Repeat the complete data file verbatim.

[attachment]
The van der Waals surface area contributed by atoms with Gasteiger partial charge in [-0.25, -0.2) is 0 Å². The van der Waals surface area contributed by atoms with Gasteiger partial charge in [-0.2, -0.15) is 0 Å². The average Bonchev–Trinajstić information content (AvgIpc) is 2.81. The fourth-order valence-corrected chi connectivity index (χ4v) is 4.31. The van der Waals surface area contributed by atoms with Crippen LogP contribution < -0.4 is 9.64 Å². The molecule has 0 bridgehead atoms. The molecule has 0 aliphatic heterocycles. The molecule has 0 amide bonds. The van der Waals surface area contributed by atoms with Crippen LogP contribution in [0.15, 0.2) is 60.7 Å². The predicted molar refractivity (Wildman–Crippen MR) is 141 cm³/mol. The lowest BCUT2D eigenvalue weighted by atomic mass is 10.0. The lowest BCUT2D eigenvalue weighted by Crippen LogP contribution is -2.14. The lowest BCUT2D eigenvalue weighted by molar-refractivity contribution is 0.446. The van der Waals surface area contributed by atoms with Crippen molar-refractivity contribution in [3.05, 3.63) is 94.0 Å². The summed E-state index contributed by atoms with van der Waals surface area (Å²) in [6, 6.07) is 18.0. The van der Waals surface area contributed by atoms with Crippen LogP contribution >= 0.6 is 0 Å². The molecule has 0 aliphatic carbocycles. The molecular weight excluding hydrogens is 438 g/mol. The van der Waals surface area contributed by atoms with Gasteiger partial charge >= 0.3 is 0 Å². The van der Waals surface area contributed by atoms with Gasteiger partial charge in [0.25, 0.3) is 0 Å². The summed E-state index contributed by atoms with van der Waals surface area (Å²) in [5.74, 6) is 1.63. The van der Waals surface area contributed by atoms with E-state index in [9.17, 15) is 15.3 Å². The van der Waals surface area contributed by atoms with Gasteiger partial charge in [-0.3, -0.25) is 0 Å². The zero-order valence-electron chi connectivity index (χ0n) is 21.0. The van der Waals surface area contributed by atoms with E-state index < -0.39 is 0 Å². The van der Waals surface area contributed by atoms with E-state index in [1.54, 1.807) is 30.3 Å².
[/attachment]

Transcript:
The van der Waals surface area contributed by atoms with Gasteiger partial charge in [-0.25, -0.2) is 0 Å². The van der Waals surface area contributed by atoms with Gasteiger partial charge in [-0.2, -0.15) is 0 Å². The average Bonchev–Trinajstić information content (AvgIpc) is 2.81. The fourth-order valence-corrected chi connectivity index (χ4v) is 4.31. The van der Waals surface area contributed by atoms with Crippen LogP contribution < -0.4 is 9.64 Å². The molecule has 0 bridgehead atoms. The molecule has 0 aliphatic heterocycles. The molecule has 0 amide bonds. The van der Waals surface area contributed by atoms with Crippen LogP contribution in [0.15, 0.2) is 60.7 Å². The predicted molar refractivity (Wildman–Crippen MR) is 141 cm³/mol. The lowest BCUT2D eigenvalue weighted by atomic mass is 10.0. The lowest BCUT2D eigenvalue weighted by Crippen LogP contribution is -2.14. The lowest BCUT2D eigenvalue weighted by molar-refractivity contribution is 0.446. The van der Waals surface area contributed by atoms with Crippen molar-refractivity contribution in [3.05, 3.63) is 94.0 Å². The summed E-state index contributed by atoms with van der Waals surface area (Å²) in [6, 6.07) is 18.0. The van der Waals surface area contributed by atoms with Crippen LogP contribution >= 0.6 is 0 Å². The molecule has 0 aliphatic carbocycles. The molecular weight excluding hydrogens is 438 g/mol. The van der Waals surface area contributed by atoms with Gasteiger partial charge >= 0.3 is 0 Å². The van der Waals surface area contributed by atoms with Gasteiger partial charge in [0.25, 0.3) is 0 Å². The summed E-state index contributed by atoms with van der Waals surface area (Å²) in [5.74, 6) is 1.63. The van der Waals surface area contributed by atoms with E-state index in [9.17, 15) is 15.3 Å². The van der Waals surface area contributed by atoms with Gasteiger partial charge in [-0.3, -0.25) is 0 Å². The zero-order valence-electron chi connectivity index (χ0n) is 21.0. The van der Waals surface area contributed by atoms with E-state index < -0.39 is 0 Å². The van der Waals surface area contributed by atoms with E-state index in [1.54, 1.807) is 30.3 Å².